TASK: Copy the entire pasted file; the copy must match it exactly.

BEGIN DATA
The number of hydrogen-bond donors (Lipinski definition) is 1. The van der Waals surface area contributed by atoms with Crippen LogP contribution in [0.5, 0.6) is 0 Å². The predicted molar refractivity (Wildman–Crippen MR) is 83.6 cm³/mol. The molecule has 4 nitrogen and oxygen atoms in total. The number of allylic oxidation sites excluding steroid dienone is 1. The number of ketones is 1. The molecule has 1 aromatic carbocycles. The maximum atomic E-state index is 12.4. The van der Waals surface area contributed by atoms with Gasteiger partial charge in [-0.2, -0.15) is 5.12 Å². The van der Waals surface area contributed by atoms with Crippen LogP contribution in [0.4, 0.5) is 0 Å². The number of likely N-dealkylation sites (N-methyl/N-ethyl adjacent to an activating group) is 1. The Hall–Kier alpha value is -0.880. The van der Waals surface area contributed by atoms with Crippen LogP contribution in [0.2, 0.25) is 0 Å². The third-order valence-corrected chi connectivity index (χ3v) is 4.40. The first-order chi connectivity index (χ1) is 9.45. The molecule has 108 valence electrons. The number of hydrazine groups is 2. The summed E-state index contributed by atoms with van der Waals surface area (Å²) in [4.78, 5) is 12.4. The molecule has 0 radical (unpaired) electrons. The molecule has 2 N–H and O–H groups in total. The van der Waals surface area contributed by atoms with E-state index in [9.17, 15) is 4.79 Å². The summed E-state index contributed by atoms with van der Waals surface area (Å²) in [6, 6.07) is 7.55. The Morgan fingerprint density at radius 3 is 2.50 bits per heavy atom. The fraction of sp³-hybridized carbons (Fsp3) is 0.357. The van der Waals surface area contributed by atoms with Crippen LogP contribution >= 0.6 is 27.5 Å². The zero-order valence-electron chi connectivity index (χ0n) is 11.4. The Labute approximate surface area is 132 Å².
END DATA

The number of hydrogen-bond donors (Lipinski definition) is 1. The van der Waals surface area contributed by atoms with Crippen LogP contribution in [0.5, 0.6) is 0 Å². The predicted molar refractivity (Wildman–Crippen MR) is 83.6 cm³/mol. The molecule has 4 nitrogen and oxygen atoms in total. The number of allylic oxidation sites excluding steroid dienone is 1. The number of ketones is 1. The molecule has 1 aromatic carbocycles. The maximum atomic E-state index is 12.4. The van der Waals surface area contributed by atoms with Gasteiger partial charge in [-0.2, -0.15) is 5.12 Å². The van der Waals surface area contributed by atoms with Crippen LogP contribution in [0.4, 0.5) is 0 Å². The number of likely N-dealkylation sites (N-methyl/N-ethyl adjacent to an activating group) is 1. The Hall–Kier alpha value is -0.880. The van der Waals surface area contributed by atoms with Crippen LogP contribution in [0.2, 0.25) is 0 Å². The third-order valence-corrected chi connectivity index (χ3v) is 4.40. The first-order chi connectivity index (χ1) is 9.45. The molecule has 108 valence electrons. The number of hydrazine groups is 2. The summed E-state index contributed by atoms with van der Waals surface area (Å²) in [4.78, 5) is 12.4. The molecule has 0 radical (unpaired) electrons. The molecule has 2 N–H and O–H groups in total. The van der Waals surface area contributed by atoms with E-state index in [9.17, 15) is 4.79 Å². The summed E-state index contributed by atoms with van der Waals surface area (Å²) in [6, 6.07) is 7.55. The Morgan fingerprint density at radius 3 is 2.50 bits per heavy atom. The fraction of sp³-hybridized carbons (Fsp3) is 0.357. The van der Waals surface area contributed by atoms with Crippen LogP contribution >= 0.6 is 27.5 Å². The zero-order valence-electron chi connectivity index (χ0n) is 11.4. The Labute approximate surface area is 132 Å².